2018 Kawasaki KX250F Review | FIRST RIDE | Dirt Rider

2018 Kawasaki KX250F Review | FIRST RIDE

We ride the 2018 Kawasaki KX250F at Cahuilla Creek MX in Anza, California.

Andrew Oldar, 2018 Kawasaki KX250F

The 2018 Kawasaki KX250F has new engine and suspension components.

Photo by Brown Dog Wilson

The 2018 Kawasaki KX250F is the second year of the brand’s newest generation quarter liter motocross bike. The 2017 model was an all-new machine, so Kawasaki sought to improve on their newest generation bike by making refinements to the engine and suspension. The changes made to the engine were implemented to try and improve the power and torque throughout the rev range while the new suspension settings were aimed at better overall compliance.

2018 Kawasaki KX250F

Cosmetically, the Kawasaki KX250F looks very similar to last years model, but the changes lie within.

Photo by Brown Dog Wilson

The changes made to the engine include a new throttle body with a less vertical injector mounting angle, a new fuel pump, a revised intake duct and shorter intake funnel, a new cylinder head design, a new intake camshaft, revised ECU settings, and a new header pipe.

2018 Kawasaki KX250F

The only externally visible change on the 2018 model is the header pipe, but only for the eagle-eyed. The header pipe is 3mm wider and 30mm longer.

Photo by Brown Dog Wilson

The changes to the suspension were made in both the front and rear of the bike. Up front, the Showa Separate Function Fork (SFF) has a softer spring and added preload in the right fork while the left fork receives a new compression shim setting, a new rebound shim setting, and a new BCV shim setting. The rear shock changes are a new rebound shim setting, compression shim setting, and new plug-bolt setting.

2018 Kawasaki KX250F

The suspension changes include a softer fork spring and more preload in the right side of the Showa SFF fork while the rear shock has a new rebound and compression shim setting.

Photo by Brown Dog Wilson

After my first couple of laps, it became very apparent that the KX250F engine has a linear powerband. I didn’t notice any part of the RPM range that I felt was lacking or left me wanting more in one area or another. Because of this, I could ride the bike, for the most part, however I wanted. I could lug it down low in the RPMs and short shift it, or I could keep it singing and bouncing off the rev limiter. The ability to lug the engine was very nice for me, especially because I have spent quite a bit of time lately testing 450cc four-strokes. As a result, I have become used to being able to lug the bike and ride it as I please. The KX250F offers this same luxury.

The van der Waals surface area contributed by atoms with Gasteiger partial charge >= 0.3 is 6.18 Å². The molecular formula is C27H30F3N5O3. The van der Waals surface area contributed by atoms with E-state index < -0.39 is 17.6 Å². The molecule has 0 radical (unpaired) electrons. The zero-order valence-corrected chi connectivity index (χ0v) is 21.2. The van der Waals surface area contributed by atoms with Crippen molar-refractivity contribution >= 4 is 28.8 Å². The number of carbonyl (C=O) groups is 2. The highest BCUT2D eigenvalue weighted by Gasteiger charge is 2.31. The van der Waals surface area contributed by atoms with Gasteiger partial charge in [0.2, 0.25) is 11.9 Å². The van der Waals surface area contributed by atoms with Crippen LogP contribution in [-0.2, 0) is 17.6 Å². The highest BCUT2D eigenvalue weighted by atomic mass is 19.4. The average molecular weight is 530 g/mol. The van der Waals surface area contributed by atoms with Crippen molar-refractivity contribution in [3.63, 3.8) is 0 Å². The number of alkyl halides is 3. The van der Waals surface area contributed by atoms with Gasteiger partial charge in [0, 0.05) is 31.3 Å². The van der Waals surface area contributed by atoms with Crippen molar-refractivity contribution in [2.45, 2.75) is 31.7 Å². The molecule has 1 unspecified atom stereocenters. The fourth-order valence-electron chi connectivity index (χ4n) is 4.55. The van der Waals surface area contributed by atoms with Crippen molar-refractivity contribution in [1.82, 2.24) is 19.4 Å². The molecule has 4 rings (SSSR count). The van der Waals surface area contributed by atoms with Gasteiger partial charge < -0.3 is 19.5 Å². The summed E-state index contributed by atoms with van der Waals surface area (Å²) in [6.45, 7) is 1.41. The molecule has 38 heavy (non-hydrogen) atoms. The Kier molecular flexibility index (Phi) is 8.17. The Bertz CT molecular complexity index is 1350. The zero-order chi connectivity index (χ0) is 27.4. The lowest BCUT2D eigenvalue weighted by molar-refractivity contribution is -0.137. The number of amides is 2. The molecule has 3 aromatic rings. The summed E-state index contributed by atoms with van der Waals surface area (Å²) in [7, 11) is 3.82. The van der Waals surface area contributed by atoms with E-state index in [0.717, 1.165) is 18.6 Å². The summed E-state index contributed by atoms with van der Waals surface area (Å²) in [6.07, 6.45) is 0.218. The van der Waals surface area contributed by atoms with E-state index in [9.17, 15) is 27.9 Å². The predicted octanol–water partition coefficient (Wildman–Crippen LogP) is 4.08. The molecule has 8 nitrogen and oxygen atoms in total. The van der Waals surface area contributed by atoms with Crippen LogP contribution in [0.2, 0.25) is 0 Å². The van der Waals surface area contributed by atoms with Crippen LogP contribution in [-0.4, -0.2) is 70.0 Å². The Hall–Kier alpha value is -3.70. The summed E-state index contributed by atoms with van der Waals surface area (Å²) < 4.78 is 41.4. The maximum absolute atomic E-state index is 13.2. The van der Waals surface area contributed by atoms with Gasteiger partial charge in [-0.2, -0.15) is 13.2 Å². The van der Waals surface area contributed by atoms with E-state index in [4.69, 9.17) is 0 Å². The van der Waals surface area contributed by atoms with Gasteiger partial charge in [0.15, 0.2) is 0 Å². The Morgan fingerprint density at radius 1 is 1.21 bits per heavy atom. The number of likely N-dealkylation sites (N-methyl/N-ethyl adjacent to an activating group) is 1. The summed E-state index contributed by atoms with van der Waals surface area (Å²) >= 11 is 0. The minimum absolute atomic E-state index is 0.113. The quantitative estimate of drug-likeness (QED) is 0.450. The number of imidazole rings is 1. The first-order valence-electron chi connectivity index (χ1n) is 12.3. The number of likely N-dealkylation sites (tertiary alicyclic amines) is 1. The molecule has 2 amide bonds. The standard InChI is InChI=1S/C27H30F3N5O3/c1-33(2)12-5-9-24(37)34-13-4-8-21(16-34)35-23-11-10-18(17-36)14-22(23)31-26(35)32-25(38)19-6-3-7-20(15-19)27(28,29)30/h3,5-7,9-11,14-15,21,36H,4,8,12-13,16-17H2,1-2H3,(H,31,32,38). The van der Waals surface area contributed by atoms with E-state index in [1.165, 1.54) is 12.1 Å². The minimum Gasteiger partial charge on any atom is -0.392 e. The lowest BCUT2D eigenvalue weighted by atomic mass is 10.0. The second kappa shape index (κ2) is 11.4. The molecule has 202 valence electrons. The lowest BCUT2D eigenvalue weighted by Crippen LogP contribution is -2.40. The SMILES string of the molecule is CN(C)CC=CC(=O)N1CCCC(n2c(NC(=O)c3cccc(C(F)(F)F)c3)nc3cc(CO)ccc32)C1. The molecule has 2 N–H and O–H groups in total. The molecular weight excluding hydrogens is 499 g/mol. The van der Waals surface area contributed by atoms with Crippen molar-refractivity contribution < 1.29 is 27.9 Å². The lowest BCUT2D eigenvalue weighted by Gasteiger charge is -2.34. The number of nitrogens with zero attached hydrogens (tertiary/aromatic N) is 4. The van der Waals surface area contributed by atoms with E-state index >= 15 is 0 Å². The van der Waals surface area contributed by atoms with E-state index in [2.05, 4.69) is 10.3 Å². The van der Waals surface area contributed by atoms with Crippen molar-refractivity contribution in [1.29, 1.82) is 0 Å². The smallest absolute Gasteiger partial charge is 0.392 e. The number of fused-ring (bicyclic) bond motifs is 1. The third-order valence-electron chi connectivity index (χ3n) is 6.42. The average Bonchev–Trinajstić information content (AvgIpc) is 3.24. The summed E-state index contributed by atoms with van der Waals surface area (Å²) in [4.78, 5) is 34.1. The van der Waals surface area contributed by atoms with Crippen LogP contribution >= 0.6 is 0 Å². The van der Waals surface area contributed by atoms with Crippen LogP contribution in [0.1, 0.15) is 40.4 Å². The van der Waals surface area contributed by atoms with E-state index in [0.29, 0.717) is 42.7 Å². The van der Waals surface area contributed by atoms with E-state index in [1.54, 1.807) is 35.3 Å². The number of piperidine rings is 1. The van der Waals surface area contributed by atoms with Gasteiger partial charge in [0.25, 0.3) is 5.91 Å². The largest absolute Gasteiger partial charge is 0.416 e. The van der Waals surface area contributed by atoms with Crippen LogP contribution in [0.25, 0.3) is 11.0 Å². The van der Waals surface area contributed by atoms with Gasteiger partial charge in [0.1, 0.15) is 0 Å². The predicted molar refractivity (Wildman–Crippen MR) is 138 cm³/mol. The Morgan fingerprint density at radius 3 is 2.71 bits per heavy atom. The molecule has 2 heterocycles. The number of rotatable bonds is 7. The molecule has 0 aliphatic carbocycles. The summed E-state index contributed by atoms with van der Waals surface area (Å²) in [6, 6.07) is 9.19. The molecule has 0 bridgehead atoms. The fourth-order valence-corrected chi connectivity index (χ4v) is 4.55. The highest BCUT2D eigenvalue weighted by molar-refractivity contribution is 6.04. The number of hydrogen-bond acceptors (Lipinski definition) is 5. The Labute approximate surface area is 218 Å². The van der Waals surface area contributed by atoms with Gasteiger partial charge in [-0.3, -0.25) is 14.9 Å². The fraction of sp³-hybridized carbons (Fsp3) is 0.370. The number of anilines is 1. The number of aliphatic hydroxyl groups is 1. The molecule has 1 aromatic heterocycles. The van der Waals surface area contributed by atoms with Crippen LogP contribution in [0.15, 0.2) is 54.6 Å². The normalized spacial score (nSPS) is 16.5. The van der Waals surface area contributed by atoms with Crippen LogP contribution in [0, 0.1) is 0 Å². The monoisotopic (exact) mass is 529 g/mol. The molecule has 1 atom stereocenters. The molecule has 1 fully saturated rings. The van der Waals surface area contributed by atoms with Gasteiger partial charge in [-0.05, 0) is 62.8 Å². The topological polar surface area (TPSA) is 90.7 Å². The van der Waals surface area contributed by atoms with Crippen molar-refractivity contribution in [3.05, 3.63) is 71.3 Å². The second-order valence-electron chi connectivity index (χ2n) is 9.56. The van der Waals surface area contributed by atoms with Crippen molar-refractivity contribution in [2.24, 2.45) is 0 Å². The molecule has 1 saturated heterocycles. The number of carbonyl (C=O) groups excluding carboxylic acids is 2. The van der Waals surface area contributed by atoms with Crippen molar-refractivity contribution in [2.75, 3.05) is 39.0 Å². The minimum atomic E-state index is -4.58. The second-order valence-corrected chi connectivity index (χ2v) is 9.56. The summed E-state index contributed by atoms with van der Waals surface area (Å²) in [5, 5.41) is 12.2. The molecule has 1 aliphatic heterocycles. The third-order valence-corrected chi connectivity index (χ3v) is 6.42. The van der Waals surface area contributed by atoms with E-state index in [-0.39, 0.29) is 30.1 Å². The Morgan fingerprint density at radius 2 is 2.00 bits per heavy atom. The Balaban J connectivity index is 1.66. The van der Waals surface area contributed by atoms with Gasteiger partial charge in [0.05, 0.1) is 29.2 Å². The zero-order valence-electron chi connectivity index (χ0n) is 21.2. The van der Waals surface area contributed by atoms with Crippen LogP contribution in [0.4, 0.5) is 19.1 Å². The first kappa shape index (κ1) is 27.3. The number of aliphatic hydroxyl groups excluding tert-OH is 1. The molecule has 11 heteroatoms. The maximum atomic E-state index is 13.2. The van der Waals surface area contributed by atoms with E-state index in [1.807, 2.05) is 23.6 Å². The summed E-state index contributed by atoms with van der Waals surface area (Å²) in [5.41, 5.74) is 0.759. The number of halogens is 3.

Andrew Oldar, 2018 Kawasaki KX250F

The engine has a very linear powerband.

Photo by Brown Dog Wilson

There were a few times when I kept the bike too low in the RPMs and a slip or pop of the clutch was necessary. In these instances, I did so and the bike immediately got back on the pipe. Also, I rode with the white (aggressive) coupler because the dirt at Cahuilla was soft and sandy, so I wanted to get every bit of power out of it that I could. I look forward to testing this coupler along with the other two options in a variety of track conditions to see if this map works equally well on hard packed terrain, too. Also, shifting the KX250F was smooth and didn’t require a big effort on my part to grab a shift, even under a load.

Andrew Oldar, 2018 Kawasaki KX250F

The engine has plenty of torque and can comfortably be lugged in a higher gear.

Photo by Brown Dog Wilson

Moving on to the suspension, the front fork has a somewhat firm feel that is mostly noticeable in the beginning of the stroke - almost as if it's not very progressive in this area. The fork handled braking bumps and obstacles well, especially the harder landings. I am eager to try and soften the initial part of the stroke more to my liking. However, with that being said, the fork soaked up braking bumps and hard landings just fine and I didn’t feel any negative feedback in my hands. The track didn’t get too rough at Cahuilla during our test day, so it will be interesting to see how this fork performs when faced with a rougher track. For the rear shock, I started riding at the beginning of the day with 100mm of sag, which worked alright, but I wanted the rear to squat a little more and have less weight on the front end. The Kawasaki technician working with me for the day, Casey Stewart, adjusted the sag to 104mm, which proved to be the right move as the bike felt more balanced after we made this change.

Andrew Oldar, 2018 Kawasaki KX250F

We took full advantage of the loose, sandy berms Cahuilla Creek MX had to offer.

Photo by Brown Dog Wilson

The handling of the KX250F can best be described as nimble. I felt like I could put the bike wherever I wanted with only the slightest bit of input. This feeling is noticeable in several parts of the track, especially when entering ruts in tight corners. I was able to point the bike in the direction I wanted and it complied every time. Also, the bike feels very skinny between your legs as the plastics are tucked in nicely on each side.

Andrew Oldar, 2018 Kawasaki KX250F

The KX250F is a very nimble machine making it easy to put it where you want it.

Photo by Brown Dog Wilson

After a day of spinning laps on the 2018 Kawasaki KX250F, I was very impressed with the bike overall. The chassis is nimble and easy to move around on while the engine offers a “no surprises” type of powerband that is plentiful, yet predictable. The suspension is firm and absorbs all of the big impacts well, but also soaks up the small bumps, too. I think it will be even better once we get the initial part of the stroke to move more. I look forward to spending more time on this bike prior to our 250F MX Shootout to see how it performs on different tracks and different types of dirt.

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